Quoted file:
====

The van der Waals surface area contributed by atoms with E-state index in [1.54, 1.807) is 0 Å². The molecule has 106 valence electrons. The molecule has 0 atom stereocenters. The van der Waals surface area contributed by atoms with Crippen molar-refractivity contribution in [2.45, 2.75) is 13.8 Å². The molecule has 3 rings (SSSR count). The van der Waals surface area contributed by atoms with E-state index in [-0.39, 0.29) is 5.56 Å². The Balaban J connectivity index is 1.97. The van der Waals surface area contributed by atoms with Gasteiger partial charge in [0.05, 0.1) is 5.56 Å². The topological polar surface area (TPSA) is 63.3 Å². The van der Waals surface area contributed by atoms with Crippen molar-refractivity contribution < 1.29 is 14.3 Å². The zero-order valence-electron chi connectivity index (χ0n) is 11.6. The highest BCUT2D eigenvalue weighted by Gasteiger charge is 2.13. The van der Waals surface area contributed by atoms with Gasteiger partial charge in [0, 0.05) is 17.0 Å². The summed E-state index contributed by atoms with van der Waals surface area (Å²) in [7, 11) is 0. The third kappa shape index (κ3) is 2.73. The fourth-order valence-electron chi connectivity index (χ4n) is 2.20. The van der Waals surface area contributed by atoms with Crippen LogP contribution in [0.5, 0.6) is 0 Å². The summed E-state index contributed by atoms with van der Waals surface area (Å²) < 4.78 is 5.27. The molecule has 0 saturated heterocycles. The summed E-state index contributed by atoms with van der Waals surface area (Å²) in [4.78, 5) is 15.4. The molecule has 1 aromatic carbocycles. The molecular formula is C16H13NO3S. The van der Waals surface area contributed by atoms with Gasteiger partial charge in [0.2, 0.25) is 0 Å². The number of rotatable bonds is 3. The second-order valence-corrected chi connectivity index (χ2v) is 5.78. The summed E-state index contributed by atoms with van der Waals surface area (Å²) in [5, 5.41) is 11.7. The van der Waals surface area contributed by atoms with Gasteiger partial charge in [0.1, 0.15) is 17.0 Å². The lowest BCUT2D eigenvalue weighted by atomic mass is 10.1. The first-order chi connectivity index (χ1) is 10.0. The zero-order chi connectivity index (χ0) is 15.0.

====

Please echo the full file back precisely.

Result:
The van der Waals surface area contributed by atoms with E-state index in [1.54, 1.807) is 0 Å². The molecule has 106 valence electrons. The molecule has 0 atom stereocenters. The van der Waals surface area contributed by atoms with Crippen molar-refractivity contribution in [2.45, 2.75) is 13.8 Å². The molecule has 3 rings (SSSR count). The van der Waals surface area contributed by atoms with E-state index in [-0.39, 0.29) is 5.56 Å². The Balaban J connectivity index is 1.97. The van der Waals surface area contributed by atoms with Gasteiger partial charge in [0.05, 0.1) is 5.56 Å². The topological polar surface area (TPSA) is 63.3 Å². The van der Waals surface area contributed by atoms with Crippen molar-refractivity contribution < 1.29 is 14.3 Å². The zero-order valence-electron chi connectivity index (χ0n) is 11.6. The highest BCUT2D eigenvalue weighted by Gasteiger charge is 2.13. The van der Waals surface area contributed by atoms with Gasteiger partial charge in [0, 0.05) is 17.0 Å². The summed E-state index contributed by atoms with van der Waals surface area (Å²) in [7, 11) is 0. The third kappa shape index (κ3) is 2.73. The fourth-order valence-electron chi connectivity index (χ4n) is 2.20. The van der Waals surface area contributed by atoms with Crippen LogP contribution in [0.5, 0.6) is 0 Å². The summed E-state index contributed by atoms with van der Waals surface area (Å²) < 4.78 is 5.27. The molecule has 0 saturated heterocycles. The summed E-state index contributed by atoms with van der Waals surface area (Å²) in [4.78, 5) is 15.4. The molecule has 1 aromatic carbocycles. The molecular formula is C16H13NO3S. The van der Waals surface area contributed by atoms with Gasteiger partial charge in [0.2, 0.25) is 0 Å². The number of rotatable bonds is 3. The second-order valence-corrected chi connectivity index (χ2v) is 5.78. The summed E-state index contributed by atoms with van der Waals surface area (Å²) in [5, 5.41) is 11.7. The van der Waals surface area contributed by atoms with Gasteiger partial charge in [0.1, 0.15) is 17.0 Å². The lowest BCUT2D eigenvalue weighted by atomic mass is 10.1. The first-order chi connectivity index (χ1) is 10.0. The zero-order chi connectivity index (χ0) is 15.0.